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17 October 2016

Breast milk protein may reduce hospital infections in preemies

A new study found that lactoferrin, a protein found in breast milk, was safe for newborns and could reduce hospital infections among premature babies.

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A protein in breast milk helps protect premature babies from hospital-acquired infections, according to a new study.

Fewer hospital-acquired infections

"The majority of diseases affecting newborn preemies are hospital-acquired infections such as meningitis, pneumonia and urinary tract infections," said study lead author Dr Michael Sherman. He is a retired professor of child health at the University of Missouri School of Medicine in Columbia, Missouri.

"Not only did we find that lactoferrin, a protein found in breast milk, could reduce hospital infections among preemies, but we also measured the safety of feeding the protein to newborns," he said in a university news release.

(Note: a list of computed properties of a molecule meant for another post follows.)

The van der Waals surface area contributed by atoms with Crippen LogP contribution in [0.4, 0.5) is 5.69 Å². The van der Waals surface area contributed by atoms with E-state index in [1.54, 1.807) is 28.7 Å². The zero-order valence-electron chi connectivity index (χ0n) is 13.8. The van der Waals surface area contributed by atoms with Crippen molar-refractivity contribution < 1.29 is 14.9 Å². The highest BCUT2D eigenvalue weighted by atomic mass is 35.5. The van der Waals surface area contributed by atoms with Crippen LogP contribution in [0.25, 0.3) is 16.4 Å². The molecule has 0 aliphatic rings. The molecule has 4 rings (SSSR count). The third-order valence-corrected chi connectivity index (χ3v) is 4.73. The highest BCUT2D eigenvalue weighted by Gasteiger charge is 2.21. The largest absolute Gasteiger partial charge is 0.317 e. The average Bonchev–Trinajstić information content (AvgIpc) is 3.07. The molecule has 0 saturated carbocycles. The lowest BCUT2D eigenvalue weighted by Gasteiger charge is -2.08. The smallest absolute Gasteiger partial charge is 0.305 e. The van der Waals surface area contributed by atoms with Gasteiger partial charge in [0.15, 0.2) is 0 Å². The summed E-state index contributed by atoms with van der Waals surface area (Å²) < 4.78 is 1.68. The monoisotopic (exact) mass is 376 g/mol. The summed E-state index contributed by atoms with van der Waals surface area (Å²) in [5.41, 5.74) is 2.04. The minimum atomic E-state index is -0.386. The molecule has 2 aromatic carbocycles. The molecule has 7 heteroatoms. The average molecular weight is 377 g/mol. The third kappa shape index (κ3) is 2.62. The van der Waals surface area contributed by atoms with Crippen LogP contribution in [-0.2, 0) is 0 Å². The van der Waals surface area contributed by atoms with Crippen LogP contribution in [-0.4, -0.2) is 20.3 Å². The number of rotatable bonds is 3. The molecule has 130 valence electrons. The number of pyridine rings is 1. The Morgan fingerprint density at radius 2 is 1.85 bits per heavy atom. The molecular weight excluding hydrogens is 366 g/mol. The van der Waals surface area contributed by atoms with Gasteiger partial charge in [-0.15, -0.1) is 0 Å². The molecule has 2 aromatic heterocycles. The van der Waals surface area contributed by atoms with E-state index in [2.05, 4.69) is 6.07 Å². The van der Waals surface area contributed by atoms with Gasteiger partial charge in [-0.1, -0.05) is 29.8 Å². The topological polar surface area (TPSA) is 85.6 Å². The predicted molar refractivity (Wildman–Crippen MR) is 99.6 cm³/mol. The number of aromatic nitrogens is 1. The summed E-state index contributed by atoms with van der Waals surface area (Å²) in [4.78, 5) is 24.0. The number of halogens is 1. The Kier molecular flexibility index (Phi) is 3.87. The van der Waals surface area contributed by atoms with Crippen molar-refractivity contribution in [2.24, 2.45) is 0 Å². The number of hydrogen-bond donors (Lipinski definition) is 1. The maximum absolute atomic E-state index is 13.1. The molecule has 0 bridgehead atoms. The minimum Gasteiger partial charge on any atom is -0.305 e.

Read: Premature babies struggle with bonding

The study included 60 premature infants who were given lactoferrin through a feeding tube twice a day for 28 days, and 60 premature infants who received a placebo. Babies in the lactoferrin group had 50 percent fewer hospital-acquired infections, the study found.

Report of efficiency

Lactoferrin did not cause any harmful side effects, according to the study published recently in The Journal of Paediatrics.

"While a large-scale clinical trial is needed before lactoferrin becomes a standard treatment protocol in NICUs [neonatal intensive care units], our results show the safety of lactoferrin and provide an initial report of efficiency related to reducing hospital-acquired infections," Sherman said.

Read: Some parenting beliefs are bad for mothers' health

Lactoferrin can cost $25 to $500 per dose. The estimated costs for treatment of hospital-acquired infections in the United States is $9.8 billion a year, according to the news release.

Read more:

How to predict complications in premature babies

Why extremely premature babies are at greater risk for autism

Many preemies eventually catch up with peers

 
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